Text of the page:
Hi there, that was some debate last night!
Anyone else notice how much water Paul Ryan drank?
He's obviously following the P90X nutritional plan to a tee:
In all of the phases eating frequent small meals and drinking lots of water are emphasized.Where were the celery sticks? (Biden probably would have chomped them right out of Ryan's hands.)
In other news, DBR reporter Deb Espana reports on law students doing good things:
A Guatemalan teenager who came to the United States with his parents when he was 11 is attending a magnet high school focusing on law studies and dreams of becoming a Drug Enforcement Administration agent.Call me crazy, but don't you just love stories like this?
He is a senior at the Law Enforcement Officers Memorial High School in Miami and seeking admission to West Point.
But because of his status as an undocumented immigrant, he has been unable to take any jobs and faces other limitations as a noncitizen.
To help children and young adults like him, Florida International University College of Law has joined forces with the law schools at the University of Miami and St. Thomas University to handle applications under a change in immigration policy by President Barack Obama. The Deferred Action for Childhood Arrivals program allows the deferral of removal for immigrant students and young adults.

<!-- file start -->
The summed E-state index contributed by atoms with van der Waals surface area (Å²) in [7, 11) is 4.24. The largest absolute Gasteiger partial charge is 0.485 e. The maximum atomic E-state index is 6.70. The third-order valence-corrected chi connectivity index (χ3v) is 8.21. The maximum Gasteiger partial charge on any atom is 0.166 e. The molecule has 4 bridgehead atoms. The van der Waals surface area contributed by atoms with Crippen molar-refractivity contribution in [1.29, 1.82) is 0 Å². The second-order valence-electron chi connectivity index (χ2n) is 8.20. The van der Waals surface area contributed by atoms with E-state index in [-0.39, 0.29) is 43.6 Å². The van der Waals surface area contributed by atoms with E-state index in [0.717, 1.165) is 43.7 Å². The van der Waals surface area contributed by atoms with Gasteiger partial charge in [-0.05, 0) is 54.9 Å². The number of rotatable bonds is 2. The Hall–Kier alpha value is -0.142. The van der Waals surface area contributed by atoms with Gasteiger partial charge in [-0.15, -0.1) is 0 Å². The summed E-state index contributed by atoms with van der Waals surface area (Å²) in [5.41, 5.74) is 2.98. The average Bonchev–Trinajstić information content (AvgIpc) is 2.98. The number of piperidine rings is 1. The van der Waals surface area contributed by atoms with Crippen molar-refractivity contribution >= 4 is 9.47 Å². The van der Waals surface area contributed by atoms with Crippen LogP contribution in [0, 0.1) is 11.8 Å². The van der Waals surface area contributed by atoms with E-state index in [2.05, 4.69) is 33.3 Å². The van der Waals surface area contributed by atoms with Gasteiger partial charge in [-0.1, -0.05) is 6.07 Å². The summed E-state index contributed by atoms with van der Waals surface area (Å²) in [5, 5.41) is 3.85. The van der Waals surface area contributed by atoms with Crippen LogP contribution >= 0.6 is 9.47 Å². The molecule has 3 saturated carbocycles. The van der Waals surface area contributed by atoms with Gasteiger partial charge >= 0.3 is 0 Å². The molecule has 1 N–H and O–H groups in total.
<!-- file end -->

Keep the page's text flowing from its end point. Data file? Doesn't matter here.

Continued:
Meet the Herald's newest columnist, Florida Supreme Court Justice James E.C. Perry:
Make no mistake. It’s not just about the Florida Supreme Court justices and appellate court judges on the ballot. It’s much bigger than that. The integrity of the entire judicial branch — and therefore, the overall balance of our state’s government — is in play.Not bad, Your Honor -- and already a huge improvement on Garvin!
Look at it this way: Will Florida Supreme Court Justices and appellate court judges in the future hesitate to make difficult decisions that they believe are required of them if their colleagues have been voted out of office for doing just that?
You be the judge.
Finally, this guy is building a practice focusing exclusively on e-discovery:
Teppler is now going where few other attorneys on the Gulf Coast are, by hyper-focusing his practice on a rare new section of the law: electronic discovery. The concentration isn’t only counterintuitive. It’s also timely, in that the Florida Supreme Court recently adopted seven new rules of civil procedure specific to electronic data discovery in state courts.Right, like I had to ask my kid last night how to change my default settings in iTunes. He told me to stick my metadata where the sun don't shine.
The rules are supposed to make the e-discovery process clearer, more specific and more efficient. The rules, which also spell out how judges can sanction attorneys in e-discovery matters, were adopted in July and went into effect Sept. 1.
The trick now is to ensure attorneys, and by extension, their clients, are fully aware of the changes. “There are some landmines (in e-discovery) that can trip up attorneys, to the detriment of clients,” Teppler says. “Attorneys know how to handle technology — kind of. But when it comes to litigation, they are at a disadvantage.”
The children really are our future!